First of all, a huge Thank-you to everyone who’s already met me for coffee and brainstorming about the future of The Dock coffeestorming(need a cool name – CoffeeStorm? FutureStorm? Blank Page Coffee Co.? VisionCafe?).  It’s been challenging, thought-provoking, and simultaneously terrifying and exciting… and here are some of the repeated beats that are starting to emerge:

1.  People are hugely hopeful about the Titanic Quarter.  This is something new for Belfast, for Northern Ireland, and after years of thinking that things will never change, hearts beat a little faster when plans for the TQ are accompanied by the sense that this could actually happen….  Little things – like Ireland’s biggest ever concrete pour (check out ) or the Top Gear article which got me so irrationally excited (check out give little glimpses that, even amidst credit crunch and times of instability and gloom, the shoots are growing of a new Northern Ireland.

2.  …and so it’s a golden, unprecedented, chance to build a new kind of church.  One of the questions I’ve been asking is, ‘Is there anything about the plans for The Dock and for TQ which makes you react “Nooo!!”‘  Lots of people have responded that their biggest fear is that the Dock will become just another church, looking exactly the same as hundreds of other churches dotting the landscape of Belfast.  As one CoffeeStormer (does that work?) put it, this is in some ways the blankest blank page the Church has had in Ireland since St Patrick stepped off the boat.

3.  But what might this “new thing” actually look like?  Well, we stumbled across some answers on Launch day; although we didn’t set out to establish a manifesto, some of the core values embodied in Day One were values which many people wanted to uphold and continue.  For example, we didn’t ‘hide’ in a church building, but weaved our prayers and hopes and worship (and laughter and fellowship and connection) through the streets and sights and cafes of the whole Titanic Quarter.  We shared the megaphone between all sorts of people of different backgrounds; it wasn’t confined to “professionals”.  We laughed a lot.  We took risks and did things which might not have worked.

Anytown NI4.  I was told today of a leadership motto: that vision boils down to your answer to two questions – ‘What are you reacting against?’, and ‘What are you pushing towards?’  As we’ve chatted, I’ve become increasingly convinced that for me, the first question is answered by the drawing on the left – let’s call it ‘Anytown N.I.’  As you pass through the town, you pass the Church of Ireland on your right – and there’s the Presbyterian church on the left.  The Roman Catholic chapel is around the next corner and there’s a Baptist church and a Gospel hall down that street.  The Methodist church and the Free P’s are directly across the road from each other.  All the money, time, effort, sacrificial giving, love and devotion that go into resourcing the buildings and ministry of all these (largely) separate worshipping communities – but their worship, and their witness, is crippled by all the fences and walls between them.  A new resident of Anytown would be seriously tempted to give all of them a wide berth if they can’t start getting along with each other.  And so thousands of opportunities to transform Anytown and share God’s love with its inhabitants are missed as the denominations stay in their boxes.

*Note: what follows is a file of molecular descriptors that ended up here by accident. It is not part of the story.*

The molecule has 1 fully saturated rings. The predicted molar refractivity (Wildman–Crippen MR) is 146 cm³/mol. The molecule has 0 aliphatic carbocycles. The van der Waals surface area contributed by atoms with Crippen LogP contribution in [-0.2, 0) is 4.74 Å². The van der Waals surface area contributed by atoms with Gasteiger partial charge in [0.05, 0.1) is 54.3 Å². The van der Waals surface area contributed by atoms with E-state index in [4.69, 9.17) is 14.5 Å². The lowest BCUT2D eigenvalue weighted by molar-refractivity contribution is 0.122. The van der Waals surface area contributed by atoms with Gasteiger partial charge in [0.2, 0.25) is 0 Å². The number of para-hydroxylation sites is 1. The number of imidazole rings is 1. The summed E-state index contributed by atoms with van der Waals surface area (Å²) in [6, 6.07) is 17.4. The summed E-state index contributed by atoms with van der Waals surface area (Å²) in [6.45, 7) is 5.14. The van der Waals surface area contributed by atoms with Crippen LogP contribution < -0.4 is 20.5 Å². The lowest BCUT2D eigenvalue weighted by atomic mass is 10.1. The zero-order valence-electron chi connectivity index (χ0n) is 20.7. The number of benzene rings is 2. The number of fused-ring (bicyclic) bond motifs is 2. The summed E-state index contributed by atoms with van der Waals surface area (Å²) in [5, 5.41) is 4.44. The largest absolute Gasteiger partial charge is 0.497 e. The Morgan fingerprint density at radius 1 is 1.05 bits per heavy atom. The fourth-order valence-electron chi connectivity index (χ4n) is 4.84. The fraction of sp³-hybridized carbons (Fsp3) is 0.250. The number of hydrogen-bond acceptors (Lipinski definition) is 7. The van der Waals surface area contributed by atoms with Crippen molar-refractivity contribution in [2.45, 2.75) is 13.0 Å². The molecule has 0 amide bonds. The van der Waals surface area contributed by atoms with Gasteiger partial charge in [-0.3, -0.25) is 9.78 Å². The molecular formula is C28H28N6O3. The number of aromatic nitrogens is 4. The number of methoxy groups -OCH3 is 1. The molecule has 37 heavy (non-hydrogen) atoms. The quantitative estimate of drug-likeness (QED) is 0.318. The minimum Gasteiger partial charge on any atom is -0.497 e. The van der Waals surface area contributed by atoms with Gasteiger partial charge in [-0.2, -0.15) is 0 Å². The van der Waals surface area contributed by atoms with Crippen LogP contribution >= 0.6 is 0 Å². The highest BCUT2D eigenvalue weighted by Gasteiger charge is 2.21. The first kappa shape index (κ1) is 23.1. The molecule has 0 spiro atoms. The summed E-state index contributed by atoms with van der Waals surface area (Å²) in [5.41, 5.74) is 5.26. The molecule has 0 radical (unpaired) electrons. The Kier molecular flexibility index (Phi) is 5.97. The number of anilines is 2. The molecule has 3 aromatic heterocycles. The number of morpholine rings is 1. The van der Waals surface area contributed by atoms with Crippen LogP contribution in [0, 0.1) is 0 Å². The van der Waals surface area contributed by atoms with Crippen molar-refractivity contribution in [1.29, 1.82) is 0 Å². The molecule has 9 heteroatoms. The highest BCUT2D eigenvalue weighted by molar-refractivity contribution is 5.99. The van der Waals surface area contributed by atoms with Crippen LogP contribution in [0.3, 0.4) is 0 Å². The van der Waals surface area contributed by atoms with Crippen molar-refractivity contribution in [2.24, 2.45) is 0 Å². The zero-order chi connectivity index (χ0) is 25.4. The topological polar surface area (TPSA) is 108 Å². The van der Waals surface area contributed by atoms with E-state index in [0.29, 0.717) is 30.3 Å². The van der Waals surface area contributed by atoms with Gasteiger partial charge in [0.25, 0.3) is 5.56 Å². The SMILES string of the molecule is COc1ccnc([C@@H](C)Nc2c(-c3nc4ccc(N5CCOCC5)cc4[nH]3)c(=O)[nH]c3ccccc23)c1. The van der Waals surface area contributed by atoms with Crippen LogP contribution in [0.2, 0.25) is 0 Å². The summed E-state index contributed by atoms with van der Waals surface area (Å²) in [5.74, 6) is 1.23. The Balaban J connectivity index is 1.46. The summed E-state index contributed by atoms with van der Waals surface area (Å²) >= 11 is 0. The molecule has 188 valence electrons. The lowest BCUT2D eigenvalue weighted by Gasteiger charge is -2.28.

5.  So if I was to try to answer the second question, to make a stab at a vision statement for the Dock at this stage in its development, it would be ‘The Anti-Anytown N.I.’  I know that doesn’t sound very eloquent or holy, and it takes a bit of unpacking, but it’s a work in progress!

And so these are some of the core values sharpening into focus as of Christmas 2009.  To be part of the fabric of the Titanic Quarter – not a city on a hill.  To be open, accessible, different, to take this unique opportunity to try something different – even if it doesn’t work the way we expect (because if we can’t or don’t try to break the mould here, when will we?).  And to do whatever it takes to ensure that the Titanic Quarter doesn’t turn into another Anytown N.I.

I would love to know what you think – and I reckon that the CoffeeStorming (it’s catching on!) isn’t finished yet.  The invite is still there; lots of blank pages still in the file.  I love meeting in The Streat in the Odyssey (great festive lattes!) or in the Pump House cafe if you fancy heading down into the Titanic Quarter itself (check out for details and directions) – or I’m happy to visit you at work if that suits better.  And the invite extends into the New Year – I know we’re all busy over Chrimbo and I’ve got a run of weddings for a week or two after – including my wee sister’s! (yes, I’m marrying my sister! No, not like that.)

I’ve loads more to tell you – about my temporary Sunday home in Carrowdore & Millisle parish, about some of the personal discipleship stuff that sprang from the Arrow Course week, about progress in the TQ, about boats and Dukes and all sorts of exciting stuff – but I’ll keep you cliffhanging for now…  (cue Dr Who theme)